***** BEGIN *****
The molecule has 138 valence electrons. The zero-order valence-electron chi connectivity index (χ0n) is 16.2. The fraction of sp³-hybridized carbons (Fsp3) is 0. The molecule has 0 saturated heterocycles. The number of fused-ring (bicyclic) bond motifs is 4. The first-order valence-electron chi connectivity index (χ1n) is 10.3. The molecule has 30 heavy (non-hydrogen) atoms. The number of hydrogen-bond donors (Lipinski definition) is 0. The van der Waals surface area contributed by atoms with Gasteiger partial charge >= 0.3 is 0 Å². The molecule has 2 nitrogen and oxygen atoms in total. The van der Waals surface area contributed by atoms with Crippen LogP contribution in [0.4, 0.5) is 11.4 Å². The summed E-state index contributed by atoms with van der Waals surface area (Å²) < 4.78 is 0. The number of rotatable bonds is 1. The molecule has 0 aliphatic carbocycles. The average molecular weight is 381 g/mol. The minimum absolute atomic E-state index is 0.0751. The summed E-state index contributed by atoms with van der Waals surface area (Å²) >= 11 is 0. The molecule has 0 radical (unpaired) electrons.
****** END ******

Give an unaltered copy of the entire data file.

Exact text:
The molecule has 138 valence electrons. The zero-order valence-electron chi connectivity index (χ0n) is 16.2. The fraction of sp³-hybridized carbons (Fsp3) is 0. The molecule has 0 saturated heterocycles. The number of fused-ring (bicyclic) bond motifs is 4. The first-order valence-electron chi connectivity index (χ1n) is 10.3. The molecule has 30 heavy (non-hydrogen) atoms. The number of hydrogen-bond donors (Lipinski definition) is 0. The van der Waals surface area contributed by atoms with Gasteiger partial charge >= 0.3 is 0 Å². The molecule has 2 nitrogen and oxygen atoms in total. The van der Waals surface area contributed by atoms with Crippen LogP contribution in [0.4, 0.5) is 11.4 Å². The summed E-state index contributed by atoms with van der Waals surface area (Å²) < 4.78 is 0. The number of rotatable bonds is 1. The molecule has 0 aliphatic carbocycles. The average molecular weight is 381 g/mol. The minimum absolute atomic E-state index is 0.0751. The summed E-state index contributed by atoms with van der Waals surface area (Å²) >= 11 is 0. The molecule has 0 radical (unpaired) electrons.